OF LOVE AND FRIENDZONES

Help!  I’m in love with my (guy) best friend.

If this is you, then you probably understand how I’ve felt at some point in my life.  Because I’m a girl, I really had to just sit and wait, hoping that my friend will wake up and realise he’s in love with me, too.  I was stuck in the Friend Zone.

Back up a minute – how did things reach this point, anyway?

Perhaps you may have heard the phrase “guard your heart” a bazillion times.  And if you’re anything like me, you’d be like – whuuuuuuut?

Proverbs 4:23 may be one of the most (mis)used Bible verses when it comes to dealing with male-female relationships.  When I first encountered the phrase at the ripe old age of 32, I thought it was just some “Christianese” term my local church came up with.  And like most modern Christianese terms, it comes heavily cloaked in vague definitions that people generally expect you to understand on a primal level.  Typical definitions would be  “Don’t let your emotions get ahead of you,” or “Keep your feelings in check.”

Many years later, I’ve grown to understand the nuances of this funny dance we do with members of the opposite sex.  And whilst “guarding your heart” is good advice, there is more to learn about navigating human emotions and laws of attraction.  Here’s what I mean.

How many of you have healthy friendships with Christian men?  By healthy, I mean you can spend an afternoon together and there will be no crazy ideas floating around about the two of you becoming a couple (either in your mind or his).  Of the people you consider your good friends, how many are Christian men?   Do you have someone you can turn to outside of your family if you want to have a male perspective?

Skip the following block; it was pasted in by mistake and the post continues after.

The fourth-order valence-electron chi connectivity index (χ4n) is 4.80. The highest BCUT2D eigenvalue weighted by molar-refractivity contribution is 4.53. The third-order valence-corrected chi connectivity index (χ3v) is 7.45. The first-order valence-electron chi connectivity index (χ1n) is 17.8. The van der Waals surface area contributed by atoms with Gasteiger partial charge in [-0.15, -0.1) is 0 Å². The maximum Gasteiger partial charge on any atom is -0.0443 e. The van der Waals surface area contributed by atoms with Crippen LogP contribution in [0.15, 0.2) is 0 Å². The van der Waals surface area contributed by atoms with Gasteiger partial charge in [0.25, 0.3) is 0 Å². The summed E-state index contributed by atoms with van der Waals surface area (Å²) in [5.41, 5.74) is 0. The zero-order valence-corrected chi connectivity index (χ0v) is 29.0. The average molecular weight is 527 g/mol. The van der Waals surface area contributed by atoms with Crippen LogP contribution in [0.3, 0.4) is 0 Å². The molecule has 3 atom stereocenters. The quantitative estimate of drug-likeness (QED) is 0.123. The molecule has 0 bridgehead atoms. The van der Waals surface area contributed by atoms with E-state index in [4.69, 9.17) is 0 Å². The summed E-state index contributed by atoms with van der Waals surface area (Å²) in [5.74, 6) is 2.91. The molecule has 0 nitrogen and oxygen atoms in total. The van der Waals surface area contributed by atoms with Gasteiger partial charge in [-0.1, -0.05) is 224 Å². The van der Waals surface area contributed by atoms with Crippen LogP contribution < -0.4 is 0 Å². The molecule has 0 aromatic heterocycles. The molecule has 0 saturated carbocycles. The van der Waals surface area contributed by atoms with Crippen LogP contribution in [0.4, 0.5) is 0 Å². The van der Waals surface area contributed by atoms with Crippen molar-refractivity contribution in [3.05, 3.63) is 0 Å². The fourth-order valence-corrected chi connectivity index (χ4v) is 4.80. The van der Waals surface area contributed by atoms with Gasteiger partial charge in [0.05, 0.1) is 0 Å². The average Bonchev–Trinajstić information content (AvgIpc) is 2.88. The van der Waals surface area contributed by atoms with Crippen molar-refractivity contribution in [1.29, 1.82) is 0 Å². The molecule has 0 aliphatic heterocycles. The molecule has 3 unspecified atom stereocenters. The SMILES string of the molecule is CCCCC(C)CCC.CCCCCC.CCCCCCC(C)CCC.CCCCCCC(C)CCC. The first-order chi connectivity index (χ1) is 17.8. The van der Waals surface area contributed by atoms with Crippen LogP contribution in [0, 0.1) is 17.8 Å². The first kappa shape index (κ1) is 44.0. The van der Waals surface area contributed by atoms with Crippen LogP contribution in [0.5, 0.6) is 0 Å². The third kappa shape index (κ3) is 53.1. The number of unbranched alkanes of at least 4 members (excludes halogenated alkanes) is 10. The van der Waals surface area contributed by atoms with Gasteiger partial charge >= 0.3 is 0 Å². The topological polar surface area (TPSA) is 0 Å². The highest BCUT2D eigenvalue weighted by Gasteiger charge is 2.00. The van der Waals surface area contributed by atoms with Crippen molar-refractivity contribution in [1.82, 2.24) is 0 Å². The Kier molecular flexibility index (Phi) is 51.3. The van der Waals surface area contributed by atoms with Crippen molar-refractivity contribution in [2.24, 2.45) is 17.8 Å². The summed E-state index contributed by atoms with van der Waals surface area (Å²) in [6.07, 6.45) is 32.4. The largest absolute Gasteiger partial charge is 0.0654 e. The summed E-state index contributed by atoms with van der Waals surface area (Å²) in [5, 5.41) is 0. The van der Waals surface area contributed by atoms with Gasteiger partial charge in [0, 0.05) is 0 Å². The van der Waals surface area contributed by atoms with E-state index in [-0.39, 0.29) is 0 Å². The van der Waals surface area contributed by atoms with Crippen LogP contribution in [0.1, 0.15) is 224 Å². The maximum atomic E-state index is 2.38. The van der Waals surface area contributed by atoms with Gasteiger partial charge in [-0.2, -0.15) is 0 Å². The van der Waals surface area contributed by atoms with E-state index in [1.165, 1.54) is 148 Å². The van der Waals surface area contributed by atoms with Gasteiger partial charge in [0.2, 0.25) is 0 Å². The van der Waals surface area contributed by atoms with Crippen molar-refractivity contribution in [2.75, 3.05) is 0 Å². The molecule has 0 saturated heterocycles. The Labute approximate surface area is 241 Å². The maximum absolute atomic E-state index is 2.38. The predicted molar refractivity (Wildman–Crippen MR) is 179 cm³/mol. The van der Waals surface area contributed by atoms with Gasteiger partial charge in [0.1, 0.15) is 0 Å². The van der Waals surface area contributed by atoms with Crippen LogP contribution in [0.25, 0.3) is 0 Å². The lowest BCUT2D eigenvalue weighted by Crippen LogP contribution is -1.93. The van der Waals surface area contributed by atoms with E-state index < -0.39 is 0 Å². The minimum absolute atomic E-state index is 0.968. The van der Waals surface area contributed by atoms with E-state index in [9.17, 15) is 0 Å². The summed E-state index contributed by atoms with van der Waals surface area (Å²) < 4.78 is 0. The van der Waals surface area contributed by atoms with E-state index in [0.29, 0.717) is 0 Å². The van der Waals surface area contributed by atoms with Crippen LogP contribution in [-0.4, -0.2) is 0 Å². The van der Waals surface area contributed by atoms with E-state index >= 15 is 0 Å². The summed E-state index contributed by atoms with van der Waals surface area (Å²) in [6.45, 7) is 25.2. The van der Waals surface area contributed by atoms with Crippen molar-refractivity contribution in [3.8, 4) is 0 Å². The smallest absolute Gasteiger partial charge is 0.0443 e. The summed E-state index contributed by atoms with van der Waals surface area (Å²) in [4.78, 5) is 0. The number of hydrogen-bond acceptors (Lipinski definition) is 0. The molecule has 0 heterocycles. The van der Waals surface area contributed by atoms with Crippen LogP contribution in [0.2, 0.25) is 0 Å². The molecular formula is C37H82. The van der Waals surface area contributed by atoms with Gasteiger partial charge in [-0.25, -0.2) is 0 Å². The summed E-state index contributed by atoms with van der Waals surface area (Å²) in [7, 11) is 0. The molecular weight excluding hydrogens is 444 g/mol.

Here’s the thing – we have gotten so hung up on “guarding our hearts” that we don’t know how to be JUST REALLY GOOD FRIENDS with the members of the opposite sex. (I say this in a very general sense, though it mainly applies to the culture I’ve observed around churches within my radar.

Guarding your heart doesn’t mean keeping away from a potentially good friend who happens to be a guy.  It also doesn’t mean not developing affections for someone you have grown to trust.  I’ve tried to not like or even un-like someone countless times.  It doesn’t quite work that way.  (If you, on the other hand, managed to succeed – I’d like to talk to you.)

But wait – shouldn’t you have avoided falling for your friend in the first place?  Well, you’re already past that point of avoidance.